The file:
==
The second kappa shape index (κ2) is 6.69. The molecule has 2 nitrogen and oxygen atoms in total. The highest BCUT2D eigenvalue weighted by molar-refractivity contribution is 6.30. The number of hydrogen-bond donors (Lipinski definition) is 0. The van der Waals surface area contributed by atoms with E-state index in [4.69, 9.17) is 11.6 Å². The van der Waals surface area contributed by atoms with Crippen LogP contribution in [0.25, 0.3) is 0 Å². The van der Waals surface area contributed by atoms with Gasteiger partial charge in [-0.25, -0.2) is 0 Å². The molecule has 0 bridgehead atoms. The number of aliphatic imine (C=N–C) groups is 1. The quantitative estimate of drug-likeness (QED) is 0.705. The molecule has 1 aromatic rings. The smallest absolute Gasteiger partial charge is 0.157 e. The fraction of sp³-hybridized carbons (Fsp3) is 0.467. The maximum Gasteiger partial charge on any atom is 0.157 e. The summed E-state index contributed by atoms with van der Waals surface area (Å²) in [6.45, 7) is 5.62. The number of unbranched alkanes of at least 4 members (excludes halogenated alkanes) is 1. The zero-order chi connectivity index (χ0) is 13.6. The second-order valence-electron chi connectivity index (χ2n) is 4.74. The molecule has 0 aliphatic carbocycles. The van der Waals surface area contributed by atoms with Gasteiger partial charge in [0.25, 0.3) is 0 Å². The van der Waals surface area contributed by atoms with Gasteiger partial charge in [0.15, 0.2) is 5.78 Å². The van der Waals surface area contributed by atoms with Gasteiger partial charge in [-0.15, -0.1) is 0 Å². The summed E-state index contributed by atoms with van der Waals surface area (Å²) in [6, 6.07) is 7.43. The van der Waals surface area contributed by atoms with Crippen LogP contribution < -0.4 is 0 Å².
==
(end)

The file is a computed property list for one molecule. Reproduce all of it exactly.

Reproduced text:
The second kappa shape index (κ2) is 6.69. The molecule has 2 nitrogen and oxygen atoms in total. The highest BCUT2D eigenvalue weighted by molar-refractivity contribution is 6.30. The number of hydrogen-bond donors (Lipinski definition) is 0. The van der Waals surface area contributed by atoms with E-state index in [4.69, 9.17) is 11.6 Å². The van der Waals surface area contributed by atoms with Crippen LogP contribution in [0.25, 0.3) is 0 Å². The van der Waals surface area contributed by atoms with Gasteiger partial charge in [-0.25, -0.2) is 0 Å². The molecule has 0 bridgehead atoms. The number of aliphatic imine (C=N–C) groups is 1. The quantitative estimate of drug-likeness (QED) is 0.705. The molecule has 1 aromatic rings. The smallest absolute Gasteiger partial charge is 0.157 e. The fraction of sp³-hybridized carbons (Fsp3) is 0.467. The maximum Gasteiger partial charge on any atom is 0.157 e. The summed E-state index contributed by atoms with van der Waals surface area (Å²) in [6.45, 7) is 5.62. The number of unbranched alkanes of at least 4 members (excludes halogenated alkanes) is 1. The zero-order chi connectivity index (χ0) is 13.6. The second-order valence-electron chi connectivity index (χ2n) is 4.74. The molecule has 0 aliphatic carbocycles. The van der Waals surface area contributed by atoms with Gasteiger partial charge in [0.25, 0.3) is 0 Å². The van der Waals surface area contributed by atoms with Gasteiger partial charge in [0.15, 0.2) is 5.78 Å². The van der Waals surface area contributed by atoms with Gasteiger partial charge in [-0.15, -0.1) is 0 Å². The summed E-state index contributed by atoms with van der Waals surface area (Å²) in [6, 6.07) is 7.43. The van der Waals surface area contributed by atoms with Crippen LogP contribution < -0.4 is 0 Å².